Arthur Goldstein
and 1 contributors


Parse::Stallion::EBNF - Output/Input parser in Extended Backus Naur Form.


  use Parse::Stallion;
  $parser = new Parse::Stallion(...);

  use Parse::Stallion::EBNF;
  $ebnf_form = ebnf Parse::Stallion::EBNF($parser);

  print $ebnf_form;

  my $rules = '
    start = (number qr/\s*\+\s*/ number)
     S{return $number->[0] + $number->[1]}S;
    number = qr/\d+/;

  my $rule_parser = ebnf_new Parse::Stallion::EBNF($rules);

  my $value = $rule_parser->parse_and_evaluate('1 + 6');
  # $value should be 7



Given a parser from Parse::Stallion, creates a string that is the parser's grammar in EBNF.

If LEAF_DISPLAY is passed in as a parameter to a LEAF rule, that is also part of the output of a leaf node. This can be useful, for instance, to display a description of the code of a PARSE_FORWARD routine.

The following are appended to rules that have them defined:



Use Parse::Stallion for more complicated grammars.

Enter a string with simple grammar rules, a parser is returned.

Each rule must be terminated by a semicolon.

Each rule name must consist of word characters (\w).


   <rule_name> = <rule_def>;

Four types of rules: 'and', 'or', 'leaf', 'multiple'/'optional'

Rule names and aliases must start with a letter or underscore though may contain digits as well. They are case sensitive.


'and' rule, the rule_def must be rule names separated by whitespace.


'or' rule, the rule_def must be rule names separated by single pipes (|).


'leaf' rule can be done on a string via 'qr' or 'q' or as a parse_forward/optionally parse_backtract combination.

'leaf' rule, the rule_def can be a 'qr' or 'q' followed by a non-space, non-word character (\W) up to a repetition of that character. What is betweent the characters is treated as either a regular expression (if 'qr') or a string (if 'q'). Additionally, if a string is within quotes or double quotes it is treated as a string. The following are the same:

  q/x\x/, q'x\x', 'x\x', "x\x",  qr/x\\x/, qr'x\\x'

The qr of a leaf is not the same as a perl regexp's declaration. Notably, one cannot escape the delimiting chars. That is, qr/\//

is valid perl but not valid here, one could instead use


which is also valid perl.

Modifiers are allowed and are inserted into the regexp via an extended regex sequence:


internally becomes



'multiple' rule, a rule name enclosed within curly braces {}. Optionally may have a minimum and maximum occurence by following the definition with an asterisk min, max. For example:

   multiple_rule = {ruleM}*5,0;

would have at least 5 occurences of ruleM. The maximum is required and 0 sets it to unlimited.

Optional rules can be specified within square brackets. The following are the same:



To try to parse with the minimum occurences of a multiple rule first and then go increasing order add a '?' after the right curly brace:

  multiple_rule2 ={ruleX}?;

  multiple_rule ={ruleX}?*3,9;


Subrules may be specified within a rule by enclosing the subrule within parentheses.


An alias may be specified by an alias name followed by a dot: the alias then a dot. I.e.,

    rule_1 = rule_2 S{print $rule_2;}S;

    rule_3 = alias.rule_2 S{print $alias;}S;


    alias.(rule1 rule2)

    alias.(rule1 | rule2)


For the evaluation phase (see Parse::Stallion) any rule can be enclosed within parentheses followed by an evaluation subroutine that should be enclosed within S{ til }S. Or else S[ til ]S. The 'sub ' declaration is done internally.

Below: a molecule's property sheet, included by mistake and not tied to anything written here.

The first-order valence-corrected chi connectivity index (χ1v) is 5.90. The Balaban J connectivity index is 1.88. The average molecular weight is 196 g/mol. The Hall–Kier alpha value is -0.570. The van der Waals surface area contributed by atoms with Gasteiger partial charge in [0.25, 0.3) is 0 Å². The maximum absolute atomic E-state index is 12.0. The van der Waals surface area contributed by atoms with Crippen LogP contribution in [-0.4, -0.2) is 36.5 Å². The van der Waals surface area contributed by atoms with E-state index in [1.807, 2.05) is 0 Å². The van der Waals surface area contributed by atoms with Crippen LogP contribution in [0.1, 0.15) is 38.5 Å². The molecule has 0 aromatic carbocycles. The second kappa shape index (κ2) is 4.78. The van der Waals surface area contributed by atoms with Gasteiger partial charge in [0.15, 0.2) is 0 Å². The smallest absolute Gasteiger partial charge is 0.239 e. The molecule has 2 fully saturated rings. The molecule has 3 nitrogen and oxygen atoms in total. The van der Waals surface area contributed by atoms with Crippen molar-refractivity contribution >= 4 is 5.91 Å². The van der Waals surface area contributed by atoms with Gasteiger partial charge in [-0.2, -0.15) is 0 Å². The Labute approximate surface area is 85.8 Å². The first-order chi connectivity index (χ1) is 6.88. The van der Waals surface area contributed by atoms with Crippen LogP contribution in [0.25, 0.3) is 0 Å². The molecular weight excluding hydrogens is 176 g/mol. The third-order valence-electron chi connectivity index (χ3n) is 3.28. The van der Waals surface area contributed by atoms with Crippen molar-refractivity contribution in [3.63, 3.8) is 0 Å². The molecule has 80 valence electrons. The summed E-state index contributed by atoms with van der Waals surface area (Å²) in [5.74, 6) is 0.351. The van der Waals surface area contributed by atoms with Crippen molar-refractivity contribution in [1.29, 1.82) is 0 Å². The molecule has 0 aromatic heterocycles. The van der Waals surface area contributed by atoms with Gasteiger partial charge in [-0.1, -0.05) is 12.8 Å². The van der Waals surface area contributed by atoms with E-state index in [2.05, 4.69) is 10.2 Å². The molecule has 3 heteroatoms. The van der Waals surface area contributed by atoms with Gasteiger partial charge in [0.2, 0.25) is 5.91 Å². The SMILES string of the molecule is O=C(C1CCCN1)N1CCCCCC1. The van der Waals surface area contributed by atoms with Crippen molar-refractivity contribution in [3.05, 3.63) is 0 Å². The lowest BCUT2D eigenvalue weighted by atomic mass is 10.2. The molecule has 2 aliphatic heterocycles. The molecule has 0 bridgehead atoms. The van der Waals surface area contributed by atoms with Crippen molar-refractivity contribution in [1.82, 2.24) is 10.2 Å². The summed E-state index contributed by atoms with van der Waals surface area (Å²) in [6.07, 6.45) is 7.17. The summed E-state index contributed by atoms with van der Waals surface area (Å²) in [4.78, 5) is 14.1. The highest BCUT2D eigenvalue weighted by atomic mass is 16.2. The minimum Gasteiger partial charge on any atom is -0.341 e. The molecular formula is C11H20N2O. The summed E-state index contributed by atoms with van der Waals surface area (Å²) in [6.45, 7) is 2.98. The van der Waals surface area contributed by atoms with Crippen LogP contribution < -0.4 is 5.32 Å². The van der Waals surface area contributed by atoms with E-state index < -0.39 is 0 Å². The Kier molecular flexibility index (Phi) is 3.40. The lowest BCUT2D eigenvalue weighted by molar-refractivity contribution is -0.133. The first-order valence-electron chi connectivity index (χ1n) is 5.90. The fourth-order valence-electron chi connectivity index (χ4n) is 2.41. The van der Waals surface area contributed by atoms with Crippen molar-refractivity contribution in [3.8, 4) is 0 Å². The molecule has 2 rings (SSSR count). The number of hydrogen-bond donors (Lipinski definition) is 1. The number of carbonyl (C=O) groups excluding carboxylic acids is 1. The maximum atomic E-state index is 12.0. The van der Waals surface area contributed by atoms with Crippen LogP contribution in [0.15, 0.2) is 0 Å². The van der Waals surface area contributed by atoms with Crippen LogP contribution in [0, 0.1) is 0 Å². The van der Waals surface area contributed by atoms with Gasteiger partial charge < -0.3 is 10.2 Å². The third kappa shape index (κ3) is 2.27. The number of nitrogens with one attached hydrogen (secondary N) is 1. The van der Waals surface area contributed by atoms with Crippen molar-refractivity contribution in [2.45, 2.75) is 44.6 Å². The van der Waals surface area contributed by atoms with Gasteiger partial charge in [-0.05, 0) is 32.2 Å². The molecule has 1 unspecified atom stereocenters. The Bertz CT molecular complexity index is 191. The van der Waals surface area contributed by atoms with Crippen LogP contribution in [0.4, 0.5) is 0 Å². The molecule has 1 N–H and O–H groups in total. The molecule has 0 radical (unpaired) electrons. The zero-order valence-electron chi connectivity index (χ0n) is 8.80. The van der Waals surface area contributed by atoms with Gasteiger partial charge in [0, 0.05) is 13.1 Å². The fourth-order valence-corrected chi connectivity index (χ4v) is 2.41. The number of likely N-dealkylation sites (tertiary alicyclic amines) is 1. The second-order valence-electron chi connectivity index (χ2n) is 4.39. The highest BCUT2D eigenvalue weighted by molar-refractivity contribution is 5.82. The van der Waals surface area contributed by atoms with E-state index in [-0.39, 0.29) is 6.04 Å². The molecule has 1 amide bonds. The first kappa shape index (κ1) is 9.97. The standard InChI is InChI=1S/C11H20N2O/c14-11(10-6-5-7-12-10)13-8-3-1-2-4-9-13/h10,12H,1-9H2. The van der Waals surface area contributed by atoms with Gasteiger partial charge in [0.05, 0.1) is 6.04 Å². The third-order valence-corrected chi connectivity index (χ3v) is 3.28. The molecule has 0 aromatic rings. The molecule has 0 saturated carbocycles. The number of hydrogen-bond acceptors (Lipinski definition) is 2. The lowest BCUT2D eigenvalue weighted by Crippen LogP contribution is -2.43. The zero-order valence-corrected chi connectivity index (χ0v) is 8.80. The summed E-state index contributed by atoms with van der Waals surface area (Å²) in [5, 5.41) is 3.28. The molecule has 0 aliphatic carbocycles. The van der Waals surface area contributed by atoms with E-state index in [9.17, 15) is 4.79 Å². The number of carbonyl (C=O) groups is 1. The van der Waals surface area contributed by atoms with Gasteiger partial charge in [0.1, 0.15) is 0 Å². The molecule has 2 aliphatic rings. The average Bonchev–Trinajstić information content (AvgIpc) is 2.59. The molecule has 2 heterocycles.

Internally all subrules have variables created that contain their evaluated values. If a subrule's name may occur more than once it is passed in an array reference. See Parse::Stallion for details on parameters passed to evaluation routine. This saves on having to create code for reading in the parameters.


   rule = (number plus number) S{subroutine}S;

will create an evaluation subroutine string and eval:

  sub {
  my $number = $_[0]->{number};
  my $plus = $_[0]->{plus};
  my $_matched_string = MATCHED_STRING($_[1]);

$number is an array ref, $plus is the returned value from subrule plus.

  number = (/\d+/) S{subroutine}S;

is a leaf rule, which only gets one argument to its subroutine:

  sub {
  my $_ = $_[0];
  my $_matched_string = MATCHED_STRING($_[1]);

The variable, $_matched_string is set to the corresponding matched string of the rule and the rule's descendants. For leaf rules this is the same as $_[0] .

Evaluation is only done after parsing unlike the option of during parsing found in Parse::Stallion.


By putting =SM within a rule (or subrule), the string match is used instead of the returned or generated values.

   ab = (x.({qr/\d/} =SM) qr/\d/) S{$x}; #Will return a string

   cd = (y.{qr/\d/} qr/\d/) S{$y}; #Will return hash ref to an array ref

Likewise, =MO does MATCH_ONCE and =MMF does MATCH_MIN_FIRST. These are described in the Parse::Stallion documentation.


Comments may be placed on lines after a hash ('#'):

    rule = (sub1 # comment
    sub2 #comment
    sub3) S{}
    # comment


As in Parse::Stallion, a PARSE_FORWARD routine may be declared via F{ sub {your routine} }F (or F[ followed by ]F). A PARSE_BACKTRACK routine can follow via a B{ sub {...}}B.




Arthur Goldstein, <>


Julio Otuyama


Copyright (C) 2007-9 by Arthur Goldstein. All Rights Reserved.

This module is free software. It may be used, redistributed and/or modified under the terms of the Perl Artistic License (see



t/ebnf_in.t in the test cases for examples.